Jefferson Health System Inc. and Albert Einstein Healthcare Network signed a formal separation agreement yesterday, but the divorce will not be final until late summer or early fall. The health systems announced in January that Einstein was going out on its own. The change still requires approval from the Pennsylvania Attorney General's Office and Orphans Court, said David Simon, Jefferson's vice president of payer relations and general counsel. The Jefferson system, which is based in Radnor, currently includes Thomas Jefferson University Hospital, Einstein, Frankford Health Care System Inc., Magee Rehabilitation Hospital, and Main Line Health Inc. Einstein's system includes Albert Einstein Medical Center, Belmont Center for Comprehensive Treatment and MossRehab.
- Stacey Burling
RWE AG said it sold an additional 5.2 million shares of its U.S. business, American Water Works Co. Inc., of Voorhees, for $108 million. RWE, of Essen, Germany, said the sale, at $20.85 a share, was made to underwriters of last month's initial public offering of American Water under their right to buy extra shares. In all, 63.17 million shares have now been sold, or a 39.5 percent stake in American Water, for $1.3 billion. Trading of the publicly held shares began on April 23 on the New York Stock Exchange at $21.50. Yesterday, they closed up 18 cents at $21.41.
- Paul Schweizer
The former Overseas Terminal at Philadelphia International Airport is being demolished to build 800 economy-parking spaces. The official groundbreaking is scheduled for 10 a.m. today on Island Avenue. The 800 new spaces are expected to be ready by Thanksgiving. The airport currently has 11,776 spaces in parking garages next to the terminals and 6,350 spaces in the economy lot. In addition, the airport has 813 short-term parking spaces on ground level across from baggage claims at Terminals A through F.
- Linda Loyd
Construction-management company Hill International Inc., of Marlton, said it was expanding into Poland by acquiring Euromost Polska, a Warsaw construction-consulting firm. Euromost works on commercial, industrial, retail and residential construction projects of varying sizes, Hill said in a news release. It has 130 employees with offices also in Krakow, Wroclaw and Gdynia. The principal selling shareholder, construction consultancy Jackson Coles, based in Britain, said it would focus more on its British business after selling off Euromost. Terms of the deal were not disclosed. Euromost logged $11.1 million in net revenue in 2007 and $2.2 million in profit, according to the company's unaudited financial results, Hill said. The acquisition gives Hill and Euromost a combined global staff of 2,000 employees in 70 offices. Hill shares closed up 5 cents at $15.45.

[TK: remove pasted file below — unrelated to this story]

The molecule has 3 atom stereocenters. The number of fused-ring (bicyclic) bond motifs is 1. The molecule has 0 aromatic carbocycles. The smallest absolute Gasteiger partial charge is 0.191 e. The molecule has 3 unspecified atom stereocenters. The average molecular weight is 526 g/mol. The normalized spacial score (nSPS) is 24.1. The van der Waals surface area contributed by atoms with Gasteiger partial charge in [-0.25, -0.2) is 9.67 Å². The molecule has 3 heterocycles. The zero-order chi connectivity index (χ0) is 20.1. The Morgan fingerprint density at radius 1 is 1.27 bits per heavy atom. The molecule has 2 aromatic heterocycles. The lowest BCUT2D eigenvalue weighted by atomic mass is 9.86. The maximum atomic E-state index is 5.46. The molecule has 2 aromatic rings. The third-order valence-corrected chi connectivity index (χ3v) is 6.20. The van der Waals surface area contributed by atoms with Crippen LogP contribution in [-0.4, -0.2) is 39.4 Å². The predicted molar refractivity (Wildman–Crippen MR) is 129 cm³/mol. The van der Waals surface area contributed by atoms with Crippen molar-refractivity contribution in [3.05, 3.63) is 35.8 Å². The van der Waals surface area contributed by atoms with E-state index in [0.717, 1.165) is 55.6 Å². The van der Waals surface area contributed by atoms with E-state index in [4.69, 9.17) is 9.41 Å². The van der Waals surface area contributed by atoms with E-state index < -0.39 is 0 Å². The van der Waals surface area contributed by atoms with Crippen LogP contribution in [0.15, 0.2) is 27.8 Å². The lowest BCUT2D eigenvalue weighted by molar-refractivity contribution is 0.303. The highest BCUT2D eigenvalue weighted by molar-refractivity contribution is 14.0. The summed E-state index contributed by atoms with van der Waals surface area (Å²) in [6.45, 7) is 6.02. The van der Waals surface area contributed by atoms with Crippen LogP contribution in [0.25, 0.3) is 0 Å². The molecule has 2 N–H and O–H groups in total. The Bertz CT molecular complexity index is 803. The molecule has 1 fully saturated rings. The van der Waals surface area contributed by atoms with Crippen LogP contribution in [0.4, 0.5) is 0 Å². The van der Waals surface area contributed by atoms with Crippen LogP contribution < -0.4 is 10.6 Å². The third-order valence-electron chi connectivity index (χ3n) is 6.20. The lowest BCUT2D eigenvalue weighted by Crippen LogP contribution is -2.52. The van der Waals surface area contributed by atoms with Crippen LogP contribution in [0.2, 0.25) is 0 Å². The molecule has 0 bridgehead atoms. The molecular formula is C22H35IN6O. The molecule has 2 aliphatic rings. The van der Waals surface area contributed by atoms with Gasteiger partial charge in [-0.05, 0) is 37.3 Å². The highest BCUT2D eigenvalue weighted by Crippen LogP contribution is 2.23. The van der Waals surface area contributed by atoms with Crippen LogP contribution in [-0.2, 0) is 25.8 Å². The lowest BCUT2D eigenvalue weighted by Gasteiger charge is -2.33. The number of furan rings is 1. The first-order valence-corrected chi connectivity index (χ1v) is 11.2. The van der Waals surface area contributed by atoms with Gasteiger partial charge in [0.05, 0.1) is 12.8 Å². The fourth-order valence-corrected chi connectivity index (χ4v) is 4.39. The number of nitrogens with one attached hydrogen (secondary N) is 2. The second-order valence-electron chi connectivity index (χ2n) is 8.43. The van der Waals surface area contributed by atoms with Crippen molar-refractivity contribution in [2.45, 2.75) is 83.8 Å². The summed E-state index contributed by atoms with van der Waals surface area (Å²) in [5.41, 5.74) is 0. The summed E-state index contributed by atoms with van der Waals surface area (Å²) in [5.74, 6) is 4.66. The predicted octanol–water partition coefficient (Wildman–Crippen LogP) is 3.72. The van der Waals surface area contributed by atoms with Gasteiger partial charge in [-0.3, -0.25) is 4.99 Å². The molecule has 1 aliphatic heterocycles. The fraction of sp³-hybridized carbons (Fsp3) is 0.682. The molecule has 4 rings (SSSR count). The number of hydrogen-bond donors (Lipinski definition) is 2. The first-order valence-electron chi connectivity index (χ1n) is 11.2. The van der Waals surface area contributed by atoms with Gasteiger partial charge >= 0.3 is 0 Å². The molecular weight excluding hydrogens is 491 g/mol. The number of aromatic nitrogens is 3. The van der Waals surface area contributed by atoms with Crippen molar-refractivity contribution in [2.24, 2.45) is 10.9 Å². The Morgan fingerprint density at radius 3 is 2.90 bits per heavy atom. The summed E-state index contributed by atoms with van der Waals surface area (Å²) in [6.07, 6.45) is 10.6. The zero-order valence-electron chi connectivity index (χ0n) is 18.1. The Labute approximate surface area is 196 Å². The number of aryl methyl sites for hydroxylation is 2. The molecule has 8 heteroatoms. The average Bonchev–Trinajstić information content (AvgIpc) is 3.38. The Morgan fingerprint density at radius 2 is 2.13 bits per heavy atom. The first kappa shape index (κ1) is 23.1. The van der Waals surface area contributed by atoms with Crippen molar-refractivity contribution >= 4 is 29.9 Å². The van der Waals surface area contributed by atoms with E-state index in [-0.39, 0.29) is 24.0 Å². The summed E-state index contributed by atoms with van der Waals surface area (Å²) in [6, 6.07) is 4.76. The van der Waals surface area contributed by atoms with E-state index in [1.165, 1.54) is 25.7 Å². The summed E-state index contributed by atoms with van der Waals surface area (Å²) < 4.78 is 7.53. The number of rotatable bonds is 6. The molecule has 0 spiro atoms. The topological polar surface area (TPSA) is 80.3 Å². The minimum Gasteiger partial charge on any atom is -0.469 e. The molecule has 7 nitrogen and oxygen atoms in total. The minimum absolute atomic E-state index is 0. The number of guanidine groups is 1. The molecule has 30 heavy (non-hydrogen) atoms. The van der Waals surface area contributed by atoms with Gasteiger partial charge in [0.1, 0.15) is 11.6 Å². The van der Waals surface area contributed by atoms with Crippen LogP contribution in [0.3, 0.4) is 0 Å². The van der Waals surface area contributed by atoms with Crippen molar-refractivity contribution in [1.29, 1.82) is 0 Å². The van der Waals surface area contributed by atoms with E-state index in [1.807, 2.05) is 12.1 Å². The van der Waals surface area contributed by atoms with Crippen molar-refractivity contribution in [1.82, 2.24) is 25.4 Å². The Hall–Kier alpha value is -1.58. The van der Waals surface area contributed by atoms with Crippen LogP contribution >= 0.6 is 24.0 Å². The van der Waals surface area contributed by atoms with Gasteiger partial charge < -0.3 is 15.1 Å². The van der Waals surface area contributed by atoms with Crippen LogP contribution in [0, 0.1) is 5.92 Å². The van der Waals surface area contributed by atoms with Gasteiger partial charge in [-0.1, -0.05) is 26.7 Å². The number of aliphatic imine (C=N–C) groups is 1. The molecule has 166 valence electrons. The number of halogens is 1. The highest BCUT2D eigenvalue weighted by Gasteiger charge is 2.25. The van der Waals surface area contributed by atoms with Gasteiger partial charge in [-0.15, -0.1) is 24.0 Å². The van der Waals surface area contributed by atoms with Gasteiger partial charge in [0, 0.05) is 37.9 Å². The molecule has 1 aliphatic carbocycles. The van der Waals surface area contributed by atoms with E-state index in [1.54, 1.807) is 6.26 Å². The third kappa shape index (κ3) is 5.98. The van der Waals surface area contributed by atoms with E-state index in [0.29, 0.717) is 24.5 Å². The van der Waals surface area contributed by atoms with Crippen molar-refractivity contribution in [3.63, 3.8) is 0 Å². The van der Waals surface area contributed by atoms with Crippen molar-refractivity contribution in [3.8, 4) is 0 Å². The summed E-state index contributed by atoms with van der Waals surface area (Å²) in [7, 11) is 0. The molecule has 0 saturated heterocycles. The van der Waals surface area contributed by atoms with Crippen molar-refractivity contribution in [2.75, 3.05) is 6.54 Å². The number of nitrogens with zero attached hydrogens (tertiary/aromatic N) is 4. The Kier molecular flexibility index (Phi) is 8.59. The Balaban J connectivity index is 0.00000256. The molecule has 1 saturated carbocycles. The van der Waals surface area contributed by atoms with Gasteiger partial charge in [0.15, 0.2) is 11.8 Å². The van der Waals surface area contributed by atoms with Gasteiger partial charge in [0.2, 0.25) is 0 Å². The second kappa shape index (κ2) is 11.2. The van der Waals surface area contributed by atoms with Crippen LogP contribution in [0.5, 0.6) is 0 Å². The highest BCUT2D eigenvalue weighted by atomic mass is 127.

- Maria Panaritis
Commerce Bancorp Inc. maintained its No. 1 ranking in the Mid-Atlantic region for customer satisfaction in J.D. Power & Associates' 2007 Retail Banking Satisfaction Study, but it fell from first to third nationally. Among other major banks in the Philadelphia region, only Citizens Bank received an above-average rating. Listed highest to lowest by score, Wachovia Bank, Citibank, Bank of America, Sovereign Bank and PNC were below average in the region. The nationwide results are based on responses from 19,602 households, J.D. Power said.
- Harold Brubaker
Penn Virginia Resource Partners L.P., Radnor, said it bought 29 million tons of coal reserves and 56 million board feet of hardwood timber in Virginia and Kentucky for $24.5 million. The company said it expected cash flow from coal royalty payments and sales of the timber to be about $2.4 million in 2009. Penn Virginia had 2007 revenue of $549 million. The seller of the coal and timber properties, a private party, was not identified. Company shares closed up 45 cents at $27.41.
- Paul Schweizer
American Axle & Manufacturing Holdings Inc. said it would cut its U.S. hourly workforce by 2,000, or about 55 percent, as a result of a new contract ratified last week by the United Auto Workers union. The auto-parts-maker said its total hourly labor costs would drop from $73.48 before the new contract to between $30 and $45. The cost will vary by factory because they have different wage rates. The contract agreement came after a nearly three-month strike against the company by 3,650 U.S. workers that crippled General Motors Corp.'s production of pickup trucks and big sport-utility vehicles. American Axle began bringing its factories back on line this week.
Federal Reserve Governor Frederic Mishkin will leave at the end of August and return to teaching at Columbia University, the central bank announced. Mishkin, who has been on the Fed board since Sept. 5, 2006, submitted his resignation to President Bush. His exit leaves the Fed with just four of its seven board seats filled. Mishkin, 57, will return to Columbia University's Graduate School of Business as a professor of economics and resume teaching in the fall, the Fed said. The Fed's meeting Aug. 5 will be Mishkin's last.
Delta Air Lines Inc. flight attendants have again failed to get the necessary votes to form a union. The Association of Flight Attendants-CWA said in a statement that not enough of the eligible flight attendants voted, and therefore the results, despite showing solid support from those people who did vote, did not meet the certification requirements of the National Mediation Board. Federal rules require a majority turnout by those eligible to vote. A similar effort in late 2001 was rejected in election results announced Feb. 1, 2002.
The average seven-day yield on taxable money market funds was 1.92 percent this week, unchanged from last week, according to iMoneyNet Inc. A seven-day yield is an annual yield that is based on the preceding seven days' level of income by the fund. The average yield on tax-free funds fell to 1.37 percent from 1.52 percent last week.